A few days ago at work, I referred to myself as “Mama.” Thank goodness none of my coworkers heard it or I might have died of embarrassment. Of course I’m used to referring to myself as Mama when I’m interacting with my son, but it’s taken on a life of it’s own. I call myself Mama when talking to the cat, and occasionally when talking to myself. I used to have my own name… what was that again? And since when did I find it so normal to refer to myself in the third person?
Prior to my maternity leave, I was SO self-conscious to leave my house in anything but “real” clothes. It was a rare occasion to catch me in exercise clothes or yoga pants outside my house unless it was 8am and I was running to the gas station 2 minutes down the road for milk. Well considering the only clothes that actually fit me right now are made of 98% spandex (or so it seems), I am MUCH more likely to say “eh, they’ll be looking at the baby anyways” and run to Target, the grocery store, or even a doctor’s appointment in clothes that would likely get me a nomination for “What Not To Wear” on TLC. Walking counts as exercise, right? Even if it’s while pushing a cart through the aisles of Target?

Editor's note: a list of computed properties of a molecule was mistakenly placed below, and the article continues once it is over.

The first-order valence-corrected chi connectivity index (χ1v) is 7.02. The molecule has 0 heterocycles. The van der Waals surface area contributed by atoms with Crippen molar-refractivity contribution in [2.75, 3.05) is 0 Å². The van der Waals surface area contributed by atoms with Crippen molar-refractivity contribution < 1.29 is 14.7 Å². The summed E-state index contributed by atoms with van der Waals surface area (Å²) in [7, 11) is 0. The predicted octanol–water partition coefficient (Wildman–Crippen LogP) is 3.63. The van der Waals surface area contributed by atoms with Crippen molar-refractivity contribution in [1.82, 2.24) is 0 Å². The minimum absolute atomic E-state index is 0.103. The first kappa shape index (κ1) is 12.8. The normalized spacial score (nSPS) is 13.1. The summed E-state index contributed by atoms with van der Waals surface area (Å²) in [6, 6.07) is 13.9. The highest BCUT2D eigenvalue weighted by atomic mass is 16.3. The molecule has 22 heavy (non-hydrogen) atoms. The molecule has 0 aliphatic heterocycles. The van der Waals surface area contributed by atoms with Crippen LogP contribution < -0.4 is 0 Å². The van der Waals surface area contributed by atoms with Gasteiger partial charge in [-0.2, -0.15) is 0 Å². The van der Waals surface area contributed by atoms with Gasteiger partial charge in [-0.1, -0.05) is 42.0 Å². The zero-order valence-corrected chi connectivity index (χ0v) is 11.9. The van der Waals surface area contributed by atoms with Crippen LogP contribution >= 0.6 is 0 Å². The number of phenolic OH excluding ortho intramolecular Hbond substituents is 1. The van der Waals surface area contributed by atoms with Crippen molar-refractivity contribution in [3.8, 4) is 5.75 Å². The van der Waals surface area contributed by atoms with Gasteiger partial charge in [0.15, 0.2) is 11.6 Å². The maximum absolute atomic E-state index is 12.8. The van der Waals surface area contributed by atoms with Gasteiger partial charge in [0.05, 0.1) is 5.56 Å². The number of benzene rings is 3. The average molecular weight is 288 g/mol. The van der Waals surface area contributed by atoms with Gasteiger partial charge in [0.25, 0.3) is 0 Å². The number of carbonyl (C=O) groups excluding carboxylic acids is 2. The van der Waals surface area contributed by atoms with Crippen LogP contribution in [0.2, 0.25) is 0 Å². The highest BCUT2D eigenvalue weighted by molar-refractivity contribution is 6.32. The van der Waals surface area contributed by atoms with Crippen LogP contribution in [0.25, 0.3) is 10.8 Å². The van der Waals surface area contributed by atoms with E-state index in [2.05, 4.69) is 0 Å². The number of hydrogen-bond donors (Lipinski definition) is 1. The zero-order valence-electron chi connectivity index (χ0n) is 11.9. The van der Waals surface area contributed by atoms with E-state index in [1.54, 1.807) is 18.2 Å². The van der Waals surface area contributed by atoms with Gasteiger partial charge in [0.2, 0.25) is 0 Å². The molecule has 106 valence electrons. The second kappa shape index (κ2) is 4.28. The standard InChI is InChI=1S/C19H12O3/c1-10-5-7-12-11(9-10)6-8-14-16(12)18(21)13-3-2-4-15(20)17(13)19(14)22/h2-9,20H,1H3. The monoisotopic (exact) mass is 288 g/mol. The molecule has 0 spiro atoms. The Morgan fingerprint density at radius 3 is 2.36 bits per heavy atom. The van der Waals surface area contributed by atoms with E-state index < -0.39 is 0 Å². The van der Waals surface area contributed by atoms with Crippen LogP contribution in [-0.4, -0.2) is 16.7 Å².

Now that I am so used to having my little bitty nugget son in the car with me almost everywhere I go, I’ve turned into the quintessential “Baby On Board” driver. That’s not to say I have the placard hanging in my rear window (most definitely not), but I am hyper-vigilant about the laws of the road and safety while driving. More than once a trip I’ll catch myself uttering something along the lines of “crazy driver! What’s your hurry?? Maniac!” as a speeding car goes whizzing past me. Five miles an hour over the speed limit is my limit now, even in a state where there are no rules when it comes to driving in rush-hour traffic. Seriously, I’ve seen cars driving the wrong way on the shoulder of the highway if there is a traffic jam just so they can make it back to the previous exit, and motorcycles whizzing through stopped cars if there’s a long line at a red light. And I find myself thinking “kids these days…” Apparently I’m and 87 year old Floridian.